A review copy of “Traps, Trammels, & Triggers” was provided by the publisher. Find more DMs Guild Reviews on my website and YouTube channel.

Support my work by using my affiliate links and pledging via Patreon.

Designed by: Grim Press

Traps are a classic component to any dungeon, and thus a staple of D&D adventures. Yet I review lots of monster supplements, and very few supplements devoted to traps.

Traps, Trammels, & Triggers is all about traps, offering 100 different trap designs, from simple pits to hallucinogenic fields of flowers.

With 50 pages of traps, it’s easy to expect quantity over quality. For the most part these are relatively simple and straightforward traps, many of which you’ve probably seen before if you’ve run at least a few official D&D campaigns. But it’s nice to have so many traps within a single well-written supplement.

Traps are organized alphabetically, and though an introduction page states the obvious DM level-scaling that occurs with any trap (changing the DC and damage to appropriate levels), the traps themselves aren’t organized by level or complexity.

Just because you can scale a trap with the numbers, doesn’t mean every trap is appropriate for every tier of play. A pit trap is great for low level, but doesn’t mean much for higher levels when players have access to flying and jumping spells, and several nice magical items.

On the other hand, we should probably stay away from using anti-gravity chambers with ceiling spikes for level one PCs.

Within these pages you’ll find plenty of the usual suspects: false walls, noxious gas clouds, fire-breathing statues, collapsing ceilings, annoying curses, blinding lights, crushing objects,  and a good old fashioned cave-in.

false lock traps

But there are plenty of cool new ideas as well. Bone Storm animates a section of bones not into undead skeletons, but into a cloud of swirling, damaging bone pieces — when placed on undead creatures, creates exploding skeletons!

Grasp of the Dead is triggered when picking up an enchanted book. A rotting hand reaches out, and you must grasp it to open the book and flip through its pages. While holding on, you have to make Wisdom saving throws or take psychic damage from the ghoulish handshake.

Other interesting traps include the Mirror of Virtue, which punishes evil-aligned PCs and buffs good-aligned ones, the Reliquary of Frost, which deals damage and slows you down as you try to approach it (then tries to grasp you in icy tendrils), and the Unholy Blessing, which heals and buffs you initially, before bestowing terrible curses as the hours pass, eventually vomiting up a homunculus!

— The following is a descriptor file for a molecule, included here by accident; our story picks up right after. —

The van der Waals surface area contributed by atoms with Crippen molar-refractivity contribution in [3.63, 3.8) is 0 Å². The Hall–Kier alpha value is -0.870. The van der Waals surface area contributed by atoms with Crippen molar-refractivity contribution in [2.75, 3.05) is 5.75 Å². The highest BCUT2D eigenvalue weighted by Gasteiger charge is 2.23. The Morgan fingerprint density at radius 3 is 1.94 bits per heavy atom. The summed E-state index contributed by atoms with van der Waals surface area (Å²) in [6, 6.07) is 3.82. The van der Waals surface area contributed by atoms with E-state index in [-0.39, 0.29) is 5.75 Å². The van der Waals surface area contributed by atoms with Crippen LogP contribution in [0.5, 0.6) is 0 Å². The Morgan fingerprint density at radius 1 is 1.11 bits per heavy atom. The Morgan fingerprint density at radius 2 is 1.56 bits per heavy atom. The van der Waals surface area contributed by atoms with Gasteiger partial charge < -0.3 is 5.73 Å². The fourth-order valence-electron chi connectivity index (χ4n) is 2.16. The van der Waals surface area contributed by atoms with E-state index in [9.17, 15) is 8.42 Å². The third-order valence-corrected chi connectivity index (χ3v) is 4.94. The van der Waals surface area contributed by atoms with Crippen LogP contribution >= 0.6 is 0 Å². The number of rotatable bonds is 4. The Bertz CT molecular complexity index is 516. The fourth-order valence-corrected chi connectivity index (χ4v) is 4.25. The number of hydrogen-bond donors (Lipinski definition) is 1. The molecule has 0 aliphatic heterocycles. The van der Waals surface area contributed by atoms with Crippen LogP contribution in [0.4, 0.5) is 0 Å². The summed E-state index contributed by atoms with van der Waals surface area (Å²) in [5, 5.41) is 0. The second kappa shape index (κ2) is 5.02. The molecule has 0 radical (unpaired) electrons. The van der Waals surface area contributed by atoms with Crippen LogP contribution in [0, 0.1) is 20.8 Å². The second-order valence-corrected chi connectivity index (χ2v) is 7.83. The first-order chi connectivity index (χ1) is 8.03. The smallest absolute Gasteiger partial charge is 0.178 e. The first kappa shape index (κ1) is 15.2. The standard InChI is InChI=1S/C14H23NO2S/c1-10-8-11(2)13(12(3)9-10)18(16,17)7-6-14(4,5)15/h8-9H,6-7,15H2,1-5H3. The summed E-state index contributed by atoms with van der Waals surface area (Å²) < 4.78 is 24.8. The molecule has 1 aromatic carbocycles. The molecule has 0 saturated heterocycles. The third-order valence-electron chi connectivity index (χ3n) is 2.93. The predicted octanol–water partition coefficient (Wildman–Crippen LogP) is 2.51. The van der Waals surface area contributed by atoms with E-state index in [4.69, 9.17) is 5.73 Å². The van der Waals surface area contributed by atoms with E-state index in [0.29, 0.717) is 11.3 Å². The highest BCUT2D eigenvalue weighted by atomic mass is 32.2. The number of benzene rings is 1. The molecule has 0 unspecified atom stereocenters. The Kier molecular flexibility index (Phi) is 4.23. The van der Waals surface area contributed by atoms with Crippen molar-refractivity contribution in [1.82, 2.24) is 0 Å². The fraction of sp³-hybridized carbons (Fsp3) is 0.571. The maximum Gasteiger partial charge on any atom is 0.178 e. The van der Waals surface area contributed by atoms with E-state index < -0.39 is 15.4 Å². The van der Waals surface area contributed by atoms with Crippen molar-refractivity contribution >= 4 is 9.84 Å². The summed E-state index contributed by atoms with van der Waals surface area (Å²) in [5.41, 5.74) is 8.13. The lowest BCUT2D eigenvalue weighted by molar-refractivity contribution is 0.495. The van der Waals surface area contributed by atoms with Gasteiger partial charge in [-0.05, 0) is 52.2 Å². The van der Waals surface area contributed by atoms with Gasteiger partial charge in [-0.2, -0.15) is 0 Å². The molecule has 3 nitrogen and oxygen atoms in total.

Nearly every trap features several variants, altering its damage or effects in different ways. The Corpse Wall deals necrotic damage when trying to climb the mass of bodes, but an animated corpse wall bites back. The Ice Gyve (chained shackles) restrains a creature and deals ice damage, but can be modified to deal fire damage, psychic damage, or inflict the effects of the Slow spell.

The Field of Etherealness can turn trespassing creatures incorporeal, with variants that teleport, frighten, or even phase you into another plane of existence.

Although I love traps and environmental hazards for satisfying the exploration pillar of D&D, there was a missed opportunity to combine some of these traps with other traps, and/or hostile encounters.

For example, the Field of Dreams causes hallucinations that don’t matter all that much if you’re not in any immediate danger. What if you also had to fight some kind of plant monster or construct? Or maybe an enemy force of goblins, where both sides are suffering from the effects? Some sample encounter combinations would have gone a long way to fleshing out the possibilities.


  • 100  traps of every variety you could ask for.
  • Every trap has several variants that alter the trap in interesting ways.


  • Traps are not organized by level or complexity.
  • No multi-step traps, combination of traps, or sample encounters with traps.

The Verdict: From swinging scythes and binding shackles to preserved beholder eyes, Traps, Trammels, & Triggers has enough ideas and varieties to make even John Kramer satisfied.

A review copy of “Traps, Trammels, & Triggers” was provided by the publisher. Find more DMs Guild Reviews on my website and YouTube channel.

Support my work by using my affiliate links and pledging via Patreon.